Last Week in AI #94

AlphaFold, Timnit Gebru, and more!

Mini Briefs

AlphaFold: a solution to a 50-year-old grand challenge in biology

The problem of predicting protein structures from amino acid sequences is an important one in biology. Accurate prediction of protein structure would have benefits such as enabling quicker and more advanced drug discovery. Google's AlphaFold was recently recognized as a solution to this problem by the organisers of the biennial Critical Assessment of protein Structure Prediction (CASP). DeepMind's latest version of AlphaFold significantly outperformed other methods at a protein-folding contest. DeepMind's own announcement was accompanied by a great deal of praise and reporting, but not everyone believes that DeepMind has truly "solved" the problem, as a great deal of reporting seems to indicate. While DeepMind's AlphaFold is an impressive step forward, we will likely see much more analysis and discussion of its true capabilities in the coming weeks.

Google Researcher Says She Was Fired Over Paper Highlighting Bias in A.I.

On December 2, the well-known AI ethics researcher Timnit Gebru tweeted that she had been fired from her position at Google as a co-lead of their Ethical AI research group. Gebru is known for, among other research, her work on the Gender Shades project that showed a number of industrial facial recognition systems worked worse for some races and genders than for others. According to Gebru, there was conflict over a paper that was critical of environmental costs and biases in large language models that include those used by Google. Gebru argued that her work was being censored, while Google claims Gebru did not allow enough time for internal review, having already submitted her paper to an external conference before sending it for internal review. An email Gebru sent to a Google Brain listserv also appears to have been involved in Google's decision to let her go. Google's Jeff Dean has responded publicly to the news of Gebru's firing and explained Google's internal review process. Given Gebru's standing in the AI ethics community, Google's decision to fire her has drawn ire, while the story has been covered by The New York TimesThe Washington PostMIT Technology Review, and a number of other news organizations.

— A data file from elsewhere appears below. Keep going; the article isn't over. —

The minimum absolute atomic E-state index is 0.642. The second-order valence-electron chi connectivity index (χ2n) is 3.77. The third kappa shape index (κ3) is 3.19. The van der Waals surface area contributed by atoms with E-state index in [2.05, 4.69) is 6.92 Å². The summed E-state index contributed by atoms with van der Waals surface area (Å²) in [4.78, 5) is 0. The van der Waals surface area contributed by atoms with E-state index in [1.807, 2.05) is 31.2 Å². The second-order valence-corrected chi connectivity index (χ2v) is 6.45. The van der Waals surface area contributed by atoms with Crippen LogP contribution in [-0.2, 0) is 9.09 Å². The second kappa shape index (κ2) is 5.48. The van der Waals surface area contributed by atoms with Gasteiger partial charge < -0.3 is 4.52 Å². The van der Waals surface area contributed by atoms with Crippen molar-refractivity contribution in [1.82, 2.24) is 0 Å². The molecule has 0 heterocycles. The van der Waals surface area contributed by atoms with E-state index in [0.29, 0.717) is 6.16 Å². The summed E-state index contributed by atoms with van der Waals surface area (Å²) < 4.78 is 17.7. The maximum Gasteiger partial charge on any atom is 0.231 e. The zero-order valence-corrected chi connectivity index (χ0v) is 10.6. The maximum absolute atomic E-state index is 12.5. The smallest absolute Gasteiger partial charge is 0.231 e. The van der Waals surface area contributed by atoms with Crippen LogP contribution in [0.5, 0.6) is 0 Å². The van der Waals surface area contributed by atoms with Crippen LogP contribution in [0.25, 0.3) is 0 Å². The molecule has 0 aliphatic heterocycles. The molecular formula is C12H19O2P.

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  • How Mark Kelly used conversational AI to help win a Senate seat - "Amplify.ai, an enterprise-level conversational AI platform, has helped 2020 senatorial campaigns drive engagement with local constituents. Senators-elect Mark Kelly (D-AZ) and John Hickenlooper (D-CO), ... have publicly partnered with the company."


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